Finnan Carragher Hyypia Aurelio
Kuyt Gerrard Babel
Well that spanned a gamut of emotions: excitement, amusement, frustration, anger, elation, and finally, sweet relief.
For the first 15-20 minutes, it looked a lot like the Marseille game without the goals. Liverpool pressed from the whistle and was moving well with and without the ball. Chances came with it, but Inter held firm, led by Cordoba in central defense (Zanetti was also outstanding).
Inter then began to see more of the ball, but 30 minutes in, Marco Materazzi (as if it would be anyone else) picked up his second soft yellow card. Yeah, they were soft yellows, but both were deserved yellows, and it was his own fault. And to be honest, the sending off really didn’t help Liverpool.
Backs against the wall, Liverpool had to start brightly, and with Inter built to attack, the home side had space to operate. But with the sending off, Inter camped in their own half, denied absolutely any space in the final third, and forced Liverpool to methodically try and carve them open.
Which is where Liverpool’s struggled of late. When Liverpool’s had to open up stingy defenses is when the attack’s been prone to breaking down, leading to players standing around waiting for something to happen. And it’s also when Liverpool’s been open to the counter.
With Inter down to 10 men there was little opportunity for them to push forward, and Liverpool saw nearly all of the possession, but the home side didn’t get a real chance at goal until halftime was imminent.
As the second half opened, Liverpool continued to pile on the pressure, and there were signs of unlocking the defense. It looked like the breakthrough would finally come in the 58th minute when a mistake put Torres through on goal, but Cesar got a hand to the shot to turn it wide. It was just the type of opportunity Liverpool needed with Inter stingy, and that they were denied was the first time it looked like it could be one of those days.
And when Vieira clearly handled in the box two minutes later (which was something like Liverpool’s fifth handball penalty claim of the match, and easily the clearest), it looked like the Materazzi sending off would be Liverpool’s lone stroke of luck.
But finally, after the entrance of both Crouch (for Lucas) and Pennant (for Babel), the pressure paid off with five minutes remaining (although it wasn’t a coincidence that both goals came after Cordoba’s was forced off through injury in the 75th).
Liverpool had been spreading the field from flank to flank looking for an opening, and in the 85th minute, Pennant’s dangerous cross finally found Kuyt at the far post. He had the time and space to lash it past Cesar, giving the keeper little chance despite the angle. You could clearly see the relief on Kuyt’s face; if anyone needed to score that goal, it was certainly Kuyt after the last few weeks.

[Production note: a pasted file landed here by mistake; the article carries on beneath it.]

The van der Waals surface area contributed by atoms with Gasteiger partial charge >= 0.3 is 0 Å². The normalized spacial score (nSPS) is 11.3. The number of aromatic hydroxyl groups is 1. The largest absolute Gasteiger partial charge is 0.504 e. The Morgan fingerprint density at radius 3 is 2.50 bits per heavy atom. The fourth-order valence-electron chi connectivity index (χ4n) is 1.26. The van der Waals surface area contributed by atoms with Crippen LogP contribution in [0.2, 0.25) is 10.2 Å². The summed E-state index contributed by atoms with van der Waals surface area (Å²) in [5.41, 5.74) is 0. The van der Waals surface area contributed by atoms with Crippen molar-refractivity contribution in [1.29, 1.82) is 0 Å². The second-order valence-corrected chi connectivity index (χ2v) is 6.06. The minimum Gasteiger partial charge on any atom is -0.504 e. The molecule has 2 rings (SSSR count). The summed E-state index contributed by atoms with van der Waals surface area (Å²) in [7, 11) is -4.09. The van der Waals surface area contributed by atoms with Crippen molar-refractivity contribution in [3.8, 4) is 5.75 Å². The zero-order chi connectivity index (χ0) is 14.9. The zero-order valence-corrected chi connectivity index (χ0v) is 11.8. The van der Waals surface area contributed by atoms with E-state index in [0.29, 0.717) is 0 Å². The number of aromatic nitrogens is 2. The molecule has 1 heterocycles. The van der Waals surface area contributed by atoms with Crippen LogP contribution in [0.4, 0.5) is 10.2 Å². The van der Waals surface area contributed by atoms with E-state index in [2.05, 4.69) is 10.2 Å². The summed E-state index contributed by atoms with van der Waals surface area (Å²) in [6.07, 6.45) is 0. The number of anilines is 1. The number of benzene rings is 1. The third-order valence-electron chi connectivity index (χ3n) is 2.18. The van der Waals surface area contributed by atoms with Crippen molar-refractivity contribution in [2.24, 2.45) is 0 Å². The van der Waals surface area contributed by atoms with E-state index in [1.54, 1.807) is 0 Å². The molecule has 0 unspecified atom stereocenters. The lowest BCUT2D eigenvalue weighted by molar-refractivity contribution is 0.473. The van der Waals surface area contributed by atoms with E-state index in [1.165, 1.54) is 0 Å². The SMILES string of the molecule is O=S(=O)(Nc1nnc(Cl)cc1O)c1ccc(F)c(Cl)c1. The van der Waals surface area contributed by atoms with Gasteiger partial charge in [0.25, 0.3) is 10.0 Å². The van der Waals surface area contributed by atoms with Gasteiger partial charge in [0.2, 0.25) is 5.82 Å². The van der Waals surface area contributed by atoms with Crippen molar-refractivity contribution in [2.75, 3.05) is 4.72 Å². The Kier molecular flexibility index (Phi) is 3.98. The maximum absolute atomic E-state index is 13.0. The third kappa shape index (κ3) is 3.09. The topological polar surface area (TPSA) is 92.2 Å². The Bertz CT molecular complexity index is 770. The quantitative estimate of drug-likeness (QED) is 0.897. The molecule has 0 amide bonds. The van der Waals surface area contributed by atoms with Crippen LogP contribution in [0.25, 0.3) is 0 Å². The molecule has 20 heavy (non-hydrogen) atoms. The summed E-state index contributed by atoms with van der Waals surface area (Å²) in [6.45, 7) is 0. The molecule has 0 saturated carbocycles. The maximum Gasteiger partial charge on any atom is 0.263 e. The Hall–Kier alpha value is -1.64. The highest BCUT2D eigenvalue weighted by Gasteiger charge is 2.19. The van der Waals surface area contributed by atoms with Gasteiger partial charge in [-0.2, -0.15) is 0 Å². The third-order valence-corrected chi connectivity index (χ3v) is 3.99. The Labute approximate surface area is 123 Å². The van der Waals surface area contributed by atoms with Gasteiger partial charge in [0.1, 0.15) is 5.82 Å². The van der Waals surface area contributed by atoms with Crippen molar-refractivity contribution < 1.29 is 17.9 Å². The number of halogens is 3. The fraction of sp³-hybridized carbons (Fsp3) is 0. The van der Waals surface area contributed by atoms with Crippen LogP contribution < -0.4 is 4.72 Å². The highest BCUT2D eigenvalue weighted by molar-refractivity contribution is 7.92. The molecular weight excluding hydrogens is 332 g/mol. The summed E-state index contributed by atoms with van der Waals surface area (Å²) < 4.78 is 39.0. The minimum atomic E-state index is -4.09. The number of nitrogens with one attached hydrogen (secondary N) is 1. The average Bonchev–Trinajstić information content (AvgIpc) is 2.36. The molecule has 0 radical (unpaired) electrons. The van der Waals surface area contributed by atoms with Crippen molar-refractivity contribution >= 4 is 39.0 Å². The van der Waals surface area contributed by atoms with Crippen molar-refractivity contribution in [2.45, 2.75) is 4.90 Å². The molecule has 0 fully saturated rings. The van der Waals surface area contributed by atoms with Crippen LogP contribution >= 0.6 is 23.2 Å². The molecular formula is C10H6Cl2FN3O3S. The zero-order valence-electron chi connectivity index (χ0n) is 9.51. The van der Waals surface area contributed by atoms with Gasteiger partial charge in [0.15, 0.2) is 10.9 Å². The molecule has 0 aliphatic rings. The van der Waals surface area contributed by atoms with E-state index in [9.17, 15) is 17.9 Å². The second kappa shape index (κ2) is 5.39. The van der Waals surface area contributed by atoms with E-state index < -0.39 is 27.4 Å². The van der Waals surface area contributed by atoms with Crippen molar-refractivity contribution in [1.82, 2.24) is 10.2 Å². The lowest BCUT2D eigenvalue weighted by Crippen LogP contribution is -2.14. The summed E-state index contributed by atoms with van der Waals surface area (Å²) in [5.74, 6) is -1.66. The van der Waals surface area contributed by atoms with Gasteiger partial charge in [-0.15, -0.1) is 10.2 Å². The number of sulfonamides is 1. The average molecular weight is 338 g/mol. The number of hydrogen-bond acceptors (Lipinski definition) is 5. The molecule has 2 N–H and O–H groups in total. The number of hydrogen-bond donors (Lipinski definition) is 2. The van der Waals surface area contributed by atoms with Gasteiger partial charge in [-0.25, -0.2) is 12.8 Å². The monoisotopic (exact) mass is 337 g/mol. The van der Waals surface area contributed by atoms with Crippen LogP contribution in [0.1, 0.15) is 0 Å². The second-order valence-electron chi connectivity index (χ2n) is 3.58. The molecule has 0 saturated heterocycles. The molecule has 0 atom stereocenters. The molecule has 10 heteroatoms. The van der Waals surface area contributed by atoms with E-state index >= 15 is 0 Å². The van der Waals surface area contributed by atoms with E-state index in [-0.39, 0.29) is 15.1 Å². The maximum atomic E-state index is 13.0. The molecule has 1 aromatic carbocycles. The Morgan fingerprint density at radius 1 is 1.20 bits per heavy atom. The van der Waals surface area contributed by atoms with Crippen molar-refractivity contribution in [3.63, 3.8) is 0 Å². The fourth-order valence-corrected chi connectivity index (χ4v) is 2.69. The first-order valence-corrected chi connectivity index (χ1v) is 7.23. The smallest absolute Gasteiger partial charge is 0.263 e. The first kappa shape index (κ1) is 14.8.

Liverpool could have understandably sat back for the remaining minutes, but with Inter reeling and blood in the air, they kept going forward, culminating with Gerrard's low shot from distance eluding three defenders and the keeper before sliding in off the inside of the post.
I can’t emphasize enough how much the addition of both Pennant and Crouch helped. Babel and Kuyt were willing workers all night, but Pennant provided much-needed width and ability to beat the left back, and was involved in both goals, although the cross for Kuyt’s will be the highlight. Crouch, although he missed an excellent chance when the ball rebounded to him at the top of the box, settled the side by being able to win and control the ball in Inter’s half, and was unlucky not to score when he worked out a chance in a minimum amount of space in the box, only to be expertly blocked by Maxwell.
Once again though, Mascherano’s probably the man of the match; although 10-man Inter had few chances to counter, Mascherano snuffed all possibilities out, winning the battle between he and the heralded Cambiasso. I’ve also made mention of the subs, but really, it was a true team performance. No matter how it was earned, there can be no complaints about 2 goals against a stubborn defense and a clean sheet against the likes of Ibrahimovic et al.
I don’t know what it is about European nights. Yes, the team was playing well throughout, but given fortune of late, after 50 minutes of a man-advantage nil-nil certainly looked likely.
But the team kept pressing, kept their heads down, and kept working for the cause and to the manager’s plan. I’ll admit it, it’s not the easiest thing to see the players spread the field and pass laterally when looking for a goal with time running out, but the team kept at it, and it paid off in the end. And not only that, it’s a clean sheet and Inter without an all-important away goal.
A 2-0 advantage, although warmly welcomed, doesn’t mean the tie is over. Inter can score at the San Siro, and players like Ibrahamovic, Cruz, Crespo, and Suazo can take a mile if given an inch. But that’s not for three weeks.
Now hopefully this takes some of the pressure off the team, and Benitez, going into this Saturday’s home match against Boro.